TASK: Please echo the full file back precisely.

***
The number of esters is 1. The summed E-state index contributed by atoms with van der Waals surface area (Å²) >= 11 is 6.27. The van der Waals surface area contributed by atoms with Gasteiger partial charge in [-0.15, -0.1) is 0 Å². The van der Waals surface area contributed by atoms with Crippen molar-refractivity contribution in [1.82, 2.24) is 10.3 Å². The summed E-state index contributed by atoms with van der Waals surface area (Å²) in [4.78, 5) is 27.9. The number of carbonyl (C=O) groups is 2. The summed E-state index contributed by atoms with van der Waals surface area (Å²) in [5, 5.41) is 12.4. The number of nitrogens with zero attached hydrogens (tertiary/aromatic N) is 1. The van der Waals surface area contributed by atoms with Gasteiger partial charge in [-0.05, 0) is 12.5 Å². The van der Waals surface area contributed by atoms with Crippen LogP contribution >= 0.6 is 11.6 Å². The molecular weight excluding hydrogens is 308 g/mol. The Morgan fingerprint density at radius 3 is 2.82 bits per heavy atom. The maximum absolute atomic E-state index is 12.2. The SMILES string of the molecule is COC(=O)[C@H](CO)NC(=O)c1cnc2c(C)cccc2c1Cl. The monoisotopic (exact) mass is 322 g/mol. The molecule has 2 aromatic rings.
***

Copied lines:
The number of esters is 1. The summed E-state index contributed by atoms with van der Waals surface area (Å²) >= 11 is 6.27. The van der Waals surface area contributed by atoms with Gasteiger partial charge in [-0.15, -0.1) is 0 Å². The van der Waals surface area contributed by atoms with Crippen molar-refractivity contribution in [1.82, 2.24) is 10.3 Å². The summed E-state index contributed by atoms with van der Waals surface area (Å²) in [4.78, 5) is 27.9. The number of carbonyl (C=O) groups is 2. The summed E-state index contributed by atoms with van der Waals surface area (Å²) in [5, 5.41) is 12.4. The number of nitrogens with zero attached hydrogens (tertiary/aromatic N) is 1. The van der Waals surface area contributed by atoms with Gasteiger partial charge in [-0.05, 0) is 12.5 Å². The van der Waals surface area contributed by atoms with Crippen LogP contribution >= 0.6 is 11.6 Å². The molecular weight excluding hydrogens is 308 g/mol. The Morgan fingerprint density at radius 3 is 2.82 bits per heavy atom. The maximum absolute atomic E-state index is 12.2. The SMILES string of the molecule is COC(=O)[C@H](CO)NC(=O)c1cnc2c(C)cccc2c1Cl. The monoisotopic (exact) mass is 322 g/mol. The molecule has 2 aromatic rings.